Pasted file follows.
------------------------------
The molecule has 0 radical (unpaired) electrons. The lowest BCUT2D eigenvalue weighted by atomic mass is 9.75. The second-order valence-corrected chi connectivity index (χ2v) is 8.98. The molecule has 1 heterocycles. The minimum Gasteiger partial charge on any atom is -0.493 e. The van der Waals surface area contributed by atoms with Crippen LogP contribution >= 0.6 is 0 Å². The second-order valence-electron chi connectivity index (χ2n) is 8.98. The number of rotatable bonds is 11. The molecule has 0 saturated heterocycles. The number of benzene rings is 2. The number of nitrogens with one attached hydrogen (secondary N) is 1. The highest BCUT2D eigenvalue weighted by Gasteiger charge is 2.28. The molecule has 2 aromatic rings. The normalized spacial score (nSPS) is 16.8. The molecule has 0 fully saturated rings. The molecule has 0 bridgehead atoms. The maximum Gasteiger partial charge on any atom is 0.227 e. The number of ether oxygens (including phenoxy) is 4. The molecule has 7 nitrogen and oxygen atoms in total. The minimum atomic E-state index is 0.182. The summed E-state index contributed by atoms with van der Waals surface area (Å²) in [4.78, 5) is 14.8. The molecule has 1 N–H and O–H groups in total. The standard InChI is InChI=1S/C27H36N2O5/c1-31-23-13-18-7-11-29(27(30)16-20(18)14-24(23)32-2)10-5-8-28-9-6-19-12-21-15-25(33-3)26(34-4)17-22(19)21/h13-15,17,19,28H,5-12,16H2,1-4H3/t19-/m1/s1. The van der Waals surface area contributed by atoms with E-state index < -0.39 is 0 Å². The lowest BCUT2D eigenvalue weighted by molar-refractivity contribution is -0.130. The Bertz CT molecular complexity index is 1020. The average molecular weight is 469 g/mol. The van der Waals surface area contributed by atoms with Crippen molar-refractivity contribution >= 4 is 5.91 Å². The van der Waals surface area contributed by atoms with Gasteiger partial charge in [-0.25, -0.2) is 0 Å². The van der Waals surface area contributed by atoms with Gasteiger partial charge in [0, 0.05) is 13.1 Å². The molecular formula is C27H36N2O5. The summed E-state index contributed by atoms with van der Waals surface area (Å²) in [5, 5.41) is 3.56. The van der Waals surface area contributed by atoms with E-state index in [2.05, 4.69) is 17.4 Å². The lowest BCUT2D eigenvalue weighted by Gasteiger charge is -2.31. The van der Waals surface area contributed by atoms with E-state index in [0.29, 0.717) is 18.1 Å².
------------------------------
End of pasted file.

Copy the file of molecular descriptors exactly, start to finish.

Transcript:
The molecule has 0 radical (unpaired) electrons. The lowest BCUT2D eigenvalue weighted by atomic mass is 9.75. The second-order valence-corrected chi connectivity index (χ2v) is 8.98. The molecule has 1 heterocycles. The minimum Gasteiger partial charge on any atom is -0.493 e. The van der Waals surface area contributed by atoms with Crippen LogP contribution >= 0.6 is 0 Å². The second-order valence-electron chi connectivity index (χ2n) is 8.98. The number of rotatable bonds is 11. The molecule has 0 saturated heterocycles. The number of benzene rings is 2. The number of nitrogens with one attached hydrogen (secondary N) is 1. The highest BCUT2D eigenvalue weighted by Gasteiger charge is 2.28. The molecule has 2 aromatic rings. The normalized spacial score (nSPS) is 16.8. The molecule has 0 fully saturated rings. The molecule has 0 bridgehead atoms. The maximum Gasteiger partial charge on any atom is 0.227 e. The number of ether oxygens (including phenoxy) is 4. The molecule has 7 nitrogen and oxygen atoms in total. The minimum atomic E-state index is 0.182. The summed E-state index contributed by atoms with van der Waals surface area (Å²) in [4.78, 5) is 14.8. The molecule has 1 N–H and O–H groups in total. The standard InChI is InChI=1S/C27H36N2O5/c1-31-23-13-18-7-11-29(27(30)16-20(18)14-24(23)32-2)10-5-8-28-9-6-19-12-21-15-25(33-3)26(34-4)17-22(19)21/h13-15,17,19,28H,5-12,16H2,1-4H3/t19-/m1/s1. The van der Waals surface area contributed by atoms with E-state index < -0.39 is 0 Å². The lowest BCUT2D eigenvalue weighted by molar-refractivity contribution is -0.130. The Bertz CT molecular complexity index is 1020. The average molecular weight is 469 g/mol. The van der Waals surface area contributed by atoms with Crippen molar-refractivity contribution >= 4 is 5.91 Å². The van der Waals surface area contributed by atoms with Gasteiger partial charge in [-0.25, -0.2) is 0 Å². The van der Waals surface area contributed by atoms with Gasteiger partial charge in [0, 0.05) is 13.1 Å². The molecular formula is C27H36N2O5. The summed E-state index contributed by atoms with van der Waals surface area (Å²) in [5, 5.41) is 3.56. The van der Waals surface area contributed by atoms with E-state index in [2.05, 4.69) is 17.4 Å². The lowest BCUT2D eigenvalue weighted by Gasteiger charge is -2.31. The van der Waals surface area contributed by atoms with E-state index in [0.29, 0.717) is 18.1 Å².